...And what was the truth I was seeing? What struck me at the time was that, for the first time ever, this standard thought of mine -- "You screwed up" -- didn't seem to be coming from me.
It was just some guy in my head doing the talking. And it wasn't clear that he was worth paying attention to. Who the hell was he, anyway?
Now, more than a decade later, having thought about this stuff more and written this book, I might answer, "He was a module in my mind."
But at the time I was thinking less academically, and the lesson seemed to be that in the future I could treat my inner critic with some critical distance, if not outright disdain.
As much as I had resisted efforts to quit beating myself up, as much as I had minimized the toll it took on me, the prospect of living without this self-torture now seemed powerfully appealing. I'm not much of a crier, but I started crying. I tried to do it quietly, but I did it fully.
...And then I lived happily ever after.
Actually, no. Another line in that Foreigner song, right after "feels like the very first time" is "like it never will again." And, indeed, I haven't had a meditative experience that joltingly powerful since then.
My belief that I would be able to access this plane again and again and use it to orchestrate my own personal spiritual renaissance was naive.
So was my belief that I would quit beating up on myself, though the frequency and severity of the beatings seems to have fallen off a bit.
OK, Wright's meditation experience wasn't truly mind changing. Still, it benefitted him. Here's another excerpt from his book that's an overview of his attitude toward meditation.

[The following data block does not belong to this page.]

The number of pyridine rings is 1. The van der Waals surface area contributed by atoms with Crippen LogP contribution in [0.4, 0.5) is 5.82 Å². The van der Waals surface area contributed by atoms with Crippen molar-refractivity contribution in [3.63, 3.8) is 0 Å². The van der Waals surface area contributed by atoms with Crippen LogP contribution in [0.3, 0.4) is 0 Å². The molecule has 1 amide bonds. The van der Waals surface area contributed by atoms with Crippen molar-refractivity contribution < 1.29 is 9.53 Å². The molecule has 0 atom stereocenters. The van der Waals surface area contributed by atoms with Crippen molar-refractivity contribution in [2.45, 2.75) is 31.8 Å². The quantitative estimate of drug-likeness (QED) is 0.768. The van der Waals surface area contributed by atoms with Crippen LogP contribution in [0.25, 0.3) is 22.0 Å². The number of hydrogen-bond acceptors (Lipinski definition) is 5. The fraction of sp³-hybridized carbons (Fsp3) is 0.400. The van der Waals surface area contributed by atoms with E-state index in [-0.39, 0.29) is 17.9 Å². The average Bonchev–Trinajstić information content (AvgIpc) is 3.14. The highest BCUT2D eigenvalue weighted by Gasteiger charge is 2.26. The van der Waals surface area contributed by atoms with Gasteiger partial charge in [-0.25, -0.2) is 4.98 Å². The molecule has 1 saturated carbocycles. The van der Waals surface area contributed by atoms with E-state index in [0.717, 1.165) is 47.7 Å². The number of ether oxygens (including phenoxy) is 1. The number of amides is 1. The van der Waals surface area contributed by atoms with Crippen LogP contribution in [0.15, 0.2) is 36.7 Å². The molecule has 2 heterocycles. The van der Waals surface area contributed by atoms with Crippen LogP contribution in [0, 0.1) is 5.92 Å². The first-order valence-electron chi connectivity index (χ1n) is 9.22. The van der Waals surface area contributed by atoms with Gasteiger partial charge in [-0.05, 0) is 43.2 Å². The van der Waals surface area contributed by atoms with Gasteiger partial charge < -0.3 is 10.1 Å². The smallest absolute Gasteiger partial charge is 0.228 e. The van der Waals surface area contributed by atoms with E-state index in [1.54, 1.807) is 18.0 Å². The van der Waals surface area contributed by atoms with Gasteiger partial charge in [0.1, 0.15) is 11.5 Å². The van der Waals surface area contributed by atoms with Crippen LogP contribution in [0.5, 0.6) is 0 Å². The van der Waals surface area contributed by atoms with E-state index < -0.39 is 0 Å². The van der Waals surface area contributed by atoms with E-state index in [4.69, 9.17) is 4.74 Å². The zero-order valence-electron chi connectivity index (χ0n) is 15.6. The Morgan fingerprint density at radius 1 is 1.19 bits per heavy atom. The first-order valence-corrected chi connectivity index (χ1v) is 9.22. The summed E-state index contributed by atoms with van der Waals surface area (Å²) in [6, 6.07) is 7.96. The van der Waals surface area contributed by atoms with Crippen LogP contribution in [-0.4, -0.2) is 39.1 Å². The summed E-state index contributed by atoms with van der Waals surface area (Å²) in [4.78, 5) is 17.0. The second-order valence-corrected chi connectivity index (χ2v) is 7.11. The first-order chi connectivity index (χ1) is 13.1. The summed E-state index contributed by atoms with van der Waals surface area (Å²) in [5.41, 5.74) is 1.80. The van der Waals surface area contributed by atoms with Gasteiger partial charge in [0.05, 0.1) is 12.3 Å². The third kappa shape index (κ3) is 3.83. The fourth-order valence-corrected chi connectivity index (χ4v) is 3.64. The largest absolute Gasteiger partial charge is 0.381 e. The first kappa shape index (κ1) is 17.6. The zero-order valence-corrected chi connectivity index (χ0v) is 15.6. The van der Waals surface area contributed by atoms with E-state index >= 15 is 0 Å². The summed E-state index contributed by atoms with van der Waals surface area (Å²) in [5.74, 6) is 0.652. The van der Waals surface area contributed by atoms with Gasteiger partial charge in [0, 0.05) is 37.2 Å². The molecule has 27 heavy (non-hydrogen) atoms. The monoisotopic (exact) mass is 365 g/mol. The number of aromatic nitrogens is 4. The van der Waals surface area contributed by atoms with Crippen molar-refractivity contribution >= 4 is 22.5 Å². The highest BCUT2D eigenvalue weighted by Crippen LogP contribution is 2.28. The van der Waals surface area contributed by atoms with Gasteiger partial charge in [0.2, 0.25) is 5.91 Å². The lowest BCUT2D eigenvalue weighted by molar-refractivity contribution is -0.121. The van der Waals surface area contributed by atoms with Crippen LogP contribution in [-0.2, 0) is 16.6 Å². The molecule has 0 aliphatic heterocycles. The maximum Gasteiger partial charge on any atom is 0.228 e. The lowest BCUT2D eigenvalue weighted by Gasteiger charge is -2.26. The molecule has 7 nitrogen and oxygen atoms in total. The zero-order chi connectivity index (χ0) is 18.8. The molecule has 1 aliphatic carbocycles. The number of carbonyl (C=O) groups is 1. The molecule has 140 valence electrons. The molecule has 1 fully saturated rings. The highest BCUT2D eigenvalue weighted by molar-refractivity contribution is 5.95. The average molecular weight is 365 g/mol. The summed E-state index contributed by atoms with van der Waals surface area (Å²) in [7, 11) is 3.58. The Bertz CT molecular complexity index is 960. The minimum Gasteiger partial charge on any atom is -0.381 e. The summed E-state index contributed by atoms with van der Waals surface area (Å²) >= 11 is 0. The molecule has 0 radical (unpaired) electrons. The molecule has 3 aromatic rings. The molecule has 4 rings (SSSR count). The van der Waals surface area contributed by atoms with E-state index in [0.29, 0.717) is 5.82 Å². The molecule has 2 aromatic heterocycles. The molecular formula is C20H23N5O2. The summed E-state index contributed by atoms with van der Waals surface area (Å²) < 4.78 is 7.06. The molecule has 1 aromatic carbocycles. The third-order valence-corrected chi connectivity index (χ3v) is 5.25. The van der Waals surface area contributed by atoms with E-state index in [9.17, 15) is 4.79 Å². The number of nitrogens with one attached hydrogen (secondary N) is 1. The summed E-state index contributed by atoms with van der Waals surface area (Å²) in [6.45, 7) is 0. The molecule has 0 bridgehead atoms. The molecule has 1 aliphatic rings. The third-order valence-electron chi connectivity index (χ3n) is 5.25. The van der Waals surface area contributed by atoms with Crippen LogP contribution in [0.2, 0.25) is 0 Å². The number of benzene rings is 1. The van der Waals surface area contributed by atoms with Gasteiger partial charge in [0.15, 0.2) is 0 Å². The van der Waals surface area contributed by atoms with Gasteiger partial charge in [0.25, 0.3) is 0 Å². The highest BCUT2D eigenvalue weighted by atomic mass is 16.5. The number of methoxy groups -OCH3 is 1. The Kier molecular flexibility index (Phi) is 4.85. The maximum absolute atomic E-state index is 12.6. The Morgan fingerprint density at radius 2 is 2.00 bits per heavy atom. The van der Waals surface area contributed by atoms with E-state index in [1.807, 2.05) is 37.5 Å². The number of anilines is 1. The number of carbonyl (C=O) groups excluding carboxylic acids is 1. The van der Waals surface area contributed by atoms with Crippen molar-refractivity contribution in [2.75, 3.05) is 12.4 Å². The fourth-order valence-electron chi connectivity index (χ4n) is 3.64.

In case all this sounds too abstractly philosophical, let me try to put it in more practical form, as the answer to this oft-asked question: Will meditation make me happier? And, if so, how much happier?
Well, in my case -- as you will recall, I'm a particularly hard case -- the answer is yes, it's made me a little happier. That's good, because I'm in favor of happiness, especially my own.
At the same time, the argument I'd make to people about why they should meditate is less about the quantity of happiness than about the quality of the happiness.
The happiness I now have involves, on balance, a truer view of the world that the happiness I had before.
And a boost in happiness that rests on truth, I would argue, is better than a boost in happiness that doesn't -- not just because things that rest on truth have a more secure footing than things that don't, but because, as it happens, acting in accordance with this truth means behaving better toward your fellow beings.
So that's why I'd say that increments of happiness that insight meditation may add to your life are especially worth working for: because these are increments of valid happiness.
This is a happiness that is based on a multifaceted clarity -- on a truer view of the world, a truer view of other people, a truer view of yourself, and, I believe, a closer approximation to moral truth.